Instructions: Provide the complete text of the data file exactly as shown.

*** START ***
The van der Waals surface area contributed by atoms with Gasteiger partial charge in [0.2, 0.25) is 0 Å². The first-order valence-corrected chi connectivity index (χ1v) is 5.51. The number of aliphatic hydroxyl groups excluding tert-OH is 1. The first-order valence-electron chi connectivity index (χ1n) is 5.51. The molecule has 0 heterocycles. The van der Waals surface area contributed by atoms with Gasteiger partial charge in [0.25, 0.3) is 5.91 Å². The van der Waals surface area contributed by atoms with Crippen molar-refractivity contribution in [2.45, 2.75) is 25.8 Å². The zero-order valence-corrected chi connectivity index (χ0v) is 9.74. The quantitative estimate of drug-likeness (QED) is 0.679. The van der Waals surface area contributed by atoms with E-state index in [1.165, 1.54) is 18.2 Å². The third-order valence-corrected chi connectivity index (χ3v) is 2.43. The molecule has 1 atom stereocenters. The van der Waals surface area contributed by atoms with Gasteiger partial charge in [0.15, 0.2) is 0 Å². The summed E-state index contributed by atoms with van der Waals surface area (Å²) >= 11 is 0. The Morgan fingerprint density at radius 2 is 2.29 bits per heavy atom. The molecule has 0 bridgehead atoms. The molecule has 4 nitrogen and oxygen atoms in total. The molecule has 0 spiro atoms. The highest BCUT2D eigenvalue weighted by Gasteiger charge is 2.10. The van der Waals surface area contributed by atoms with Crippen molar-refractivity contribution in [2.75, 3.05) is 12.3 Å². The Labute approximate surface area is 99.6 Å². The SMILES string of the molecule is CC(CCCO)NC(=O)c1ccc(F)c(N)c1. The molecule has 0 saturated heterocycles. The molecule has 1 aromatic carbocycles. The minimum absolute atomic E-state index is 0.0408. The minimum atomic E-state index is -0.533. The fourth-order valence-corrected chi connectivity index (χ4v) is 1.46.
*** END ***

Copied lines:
The van der Waals surface area contributed by atoms with Gasteiger partial charge in [0.2, 0.25) is 0 Å². The first-order valence-corrected chi connectivity index (χ1v) is 5.51. The number of aliphatic hydroxyl groups excluding tert-OH is 1. The first-order valence-electron chi connectivity index (χ1n) is 5.51. The molecule has 0 heterocycles. The van der Waals surface area contributed by atoms with Gasteiger partial charge in [0.25, 0.3) is 5.91 Å². The van der Waals surface area contributed by atoms with Crippen molar-refractivity contribution in [2.45, 2.75) is 25.8 Å². The zero-order valence-corrected chi connectivity index (χ0v) is 9.74. The quantitative estimate of drug-likeness (QED) is 0.679. The van der Waals surface area contributed by atoms with E-state index in [1.165, 1.54) is 18.2 Å². The third-order valence-corrected chi connectivity index (χ3v) is 2.43. The molecule has 1 atom stereocenters. The van der Waals surface area contributed by atoms with Gasteiger partial charge in [0.15, 0.2) is 0 Å². The summed E-state index contributed by atoms with van der Waals surface area (Å²) >= 11 is 0. The Morgan fingerprint density at radius 2 is 2.29 bits per heavy atom. The molecule has 0 bridgehead atoms. The molecule has 4 nitrogen and oxygen atoms in total. The molecule has 0 spiro atoms. The highest BCUT2D eigenvalue weighted by Gasteiger charge is 2.10. The van der Waals surface area contributed by atoms with Crippen molar-refractivity contribution in [2.75, 3.05) is 12.3 Å². The Labute approximate surface area is 99.6 Å². The SMILES string of the molecule is CC(CCCO)NC(=O)c1ccc(F)c(N)c1. The molecule has 0 saturated heterocycles. The molecule has 1 aromatic carbocycles. The minimum absolute atomic E-state index is 0.0408. The minimum atomic E-state index is -0.533. The fourth-order valence-corrected chi connectivity index (χ4v) is 1.46.